The manner of appearance for Buchanan is obviously crucial. Her coloured ropes serve as rails supporting the teasing curtains, exploiting their height and transparency, the framed self-reflexive images and oblique texts on display behind them: their formal properties are not downplayed but showcased.
In the middle of the gallery is the third work, a vitrine containing objects, The History of the Room. On its mirrored floor is placed a group of glazed air-dried ceramics, some coloured paper sheets with discs cut out of them and a couple of carpet offcuts. The ceramics seem to be mouth and ear shapes, and the grids of holes mysterious symbols waiting to be ‘filled’ with interpretative speculations. Like the different heights and fabrics for the curtains the pieces of carpet seem to pertain to acoustics within the ‘cerebellum’ room, and the efficacy of localised ‘communication’ transmission as synaptic jumps.
Within this condensed ‘spatial archive’ and ‘floor plan’ formal properties like shape, colour and texture take on added symbolic dimensions, linking micro with macro, temporary architectural features with imagined sentence structure. Hovering fabric buffers start to display predetermined linguistic characteristics - all looking at the generic properties of enclosure or parenthesis.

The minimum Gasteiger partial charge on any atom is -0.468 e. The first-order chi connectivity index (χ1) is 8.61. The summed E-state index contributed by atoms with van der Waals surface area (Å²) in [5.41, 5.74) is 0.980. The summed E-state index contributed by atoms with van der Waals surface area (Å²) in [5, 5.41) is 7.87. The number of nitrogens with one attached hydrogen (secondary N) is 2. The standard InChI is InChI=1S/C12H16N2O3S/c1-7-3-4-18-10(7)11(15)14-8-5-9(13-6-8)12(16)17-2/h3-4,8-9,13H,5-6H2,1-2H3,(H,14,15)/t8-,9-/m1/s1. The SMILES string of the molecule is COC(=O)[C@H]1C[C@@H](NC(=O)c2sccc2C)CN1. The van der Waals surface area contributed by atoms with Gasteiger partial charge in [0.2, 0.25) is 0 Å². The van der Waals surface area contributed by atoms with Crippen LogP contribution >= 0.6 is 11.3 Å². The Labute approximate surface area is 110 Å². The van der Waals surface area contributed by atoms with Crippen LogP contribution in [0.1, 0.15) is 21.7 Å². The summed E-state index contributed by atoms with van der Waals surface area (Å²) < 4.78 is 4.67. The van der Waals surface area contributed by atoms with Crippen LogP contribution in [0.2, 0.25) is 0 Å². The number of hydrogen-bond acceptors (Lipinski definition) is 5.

In this sense, Buchanan’s airy presentation, with its use of materials like transparent fabric and taut fibrous cord, is an expert demonstration of manipulated visual tactility at the service of self-reflexive cognitive processes. She sees the ‘diagrams’ of The Room and our experience of domestic spaces as connected to past memories of other similar rooms that we have entered long ago, I guess just as books we read, movies we see and strangers we meet constantly remind us of others we have encountered, and affect us accordingly.
Buchanan’s delight in formal properties and ideas is obvious, but humour is apparent too. The last exhibition had a papier mache broccoli presented as ‘a rival brain’ and a poster obliquely teasing libraries admonishing ‘fingerlicking’, but in this one her terming of the gallery space as ‘solid’ - as if she were Rachel Whiteread - I think is amusing. However she is also serious in that in cross section the vertical curtains mentally gouge out rippling lines, enabling her to imaginatively push the dematerialised ‘negative space’ towards the palpable - a droll oppositional contrariness like some projects by Robert Morris or Marcel Broodthaers where ‘artness’ was claimed to be subtracted or siphoned off from certain artworks. There is a sly hint of wilful perversity.
As a walk-through solid ‘drawing’ this show is quite distinctive. You may not be particularly interested in the overlapping tropes pondering the properties of thought and syntax that Buchanan is excited by, but her unusual treatment of gallery space as a curtained field, in which you may consciously immerse your body, makes it very special.